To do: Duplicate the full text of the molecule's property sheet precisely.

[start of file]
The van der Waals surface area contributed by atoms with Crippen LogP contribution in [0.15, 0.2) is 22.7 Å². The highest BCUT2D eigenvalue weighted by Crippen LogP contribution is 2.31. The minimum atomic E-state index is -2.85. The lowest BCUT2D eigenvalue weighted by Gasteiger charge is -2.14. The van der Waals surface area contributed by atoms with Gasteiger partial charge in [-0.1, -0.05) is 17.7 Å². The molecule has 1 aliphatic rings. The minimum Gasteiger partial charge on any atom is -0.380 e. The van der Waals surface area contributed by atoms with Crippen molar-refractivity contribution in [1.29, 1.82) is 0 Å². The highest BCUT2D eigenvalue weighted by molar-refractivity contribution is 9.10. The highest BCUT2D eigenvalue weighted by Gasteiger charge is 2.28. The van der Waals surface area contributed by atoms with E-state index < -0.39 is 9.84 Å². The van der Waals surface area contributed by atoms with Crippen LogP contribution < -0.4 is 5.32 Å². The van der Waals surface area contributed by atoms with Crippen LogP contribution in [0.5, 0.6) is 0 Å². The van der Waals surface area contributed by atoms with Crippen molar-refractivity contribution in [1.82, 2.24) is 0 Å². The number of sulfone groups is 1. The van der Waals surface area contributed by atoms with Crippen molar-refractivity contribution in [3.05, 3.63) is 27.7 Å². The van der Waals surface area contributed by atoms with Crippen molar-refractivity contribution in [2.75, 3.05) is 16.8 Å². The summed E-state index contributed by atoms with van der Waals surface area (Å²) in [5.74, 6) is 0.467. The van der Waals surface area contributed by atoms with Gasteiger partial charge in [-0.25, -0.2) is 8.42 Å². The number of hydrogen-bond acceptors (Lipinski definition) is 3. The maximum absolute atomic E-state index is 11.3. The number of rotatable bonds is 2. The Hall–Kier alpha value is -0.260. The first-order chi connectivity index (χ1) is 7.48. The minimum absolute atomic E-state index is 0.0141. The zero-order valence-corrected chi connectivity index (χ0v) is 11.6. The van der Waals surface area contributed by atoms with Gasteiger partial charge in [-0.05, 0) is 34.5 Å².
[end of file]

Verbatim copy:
The van der Waals surface area contributed by atoms with Crippen LogP contribution in [0.15, 0.2) is 22.7 Å². The highest BCUT2D eigenvalue weighted by Crippen LogP contribution is 2.31. The minimum atomic E-state index is -2.85. The lowest BCUT2D eigenvalue weighted by Gasteiger charge is -2.14. The van der Waals surface area contributed by atoms with Gasteiger partial charge in [-0.1, -0.05) is 17.7 Å². The molecule has 1 aliphatic rings. The minimum Gasteiger partial charge on any atom is -0.380 e. The van der Waals surface area contributed by atoms with Crippen molar-refractivity contribution in [1.29, 1.82) is 0 Å². The highest BCUT2D eigenvalue weighted by molar-refractivity contribution is 9.10. The highest BCUT2D eigenvalue weighted by Gasteiger charge is 2.28. The van der Waals surface area contributed by atoms with E-state index < -0.39 is 9.84 Å². The van der Waals surface area contributed by atoms with Crippen LogP contribution < -0.4 is 5.32 Å². The van der Waals surface area contributed by atoms with Crippen LogP contribution in [0.5, 0.6) is 0 Å². The van der Waals surface area contributed by atoms with Crippen molar-refractivity contribution in [1.82, 2.24) is 0 Å². The number of sulfone groups is 1. The van der Waals surface area contributed by atoms with Crippen molar-refractivity contribution in [3.05, 3.63) is 27.7 Å². The van der Waals surface area contributed by atoms with Crippen molar-refractivity contribution in [2.75, 3.05) is 16.8 Å². The summed E-state index contributed by atoms with van der Waals surface area (Å²) in [5.74, 6) is 0.467. The van der Waals surface area contributed by atoms with Gasteiger partial charge in [-0.25, -0.2) is 8.42 Å². The number of hydrogen-bond acceptors (Lipinski definition) is 3. The maximum absolute atomic E-state index is 11.3. The number of rotatable bonds is 2. The Hall–Kier alpha value is -0.260. The first-order chi connectivity index (χ1) is 7.48. The minimum absolute atomic E-state index is 0.0141. The zero-order valence-corrected chi connectivity index (χ0v) is 11.6. The van der Waals surface area contributed by atoms with Gasteiger partial charge in [-0.05, 0) is 34.5 Å².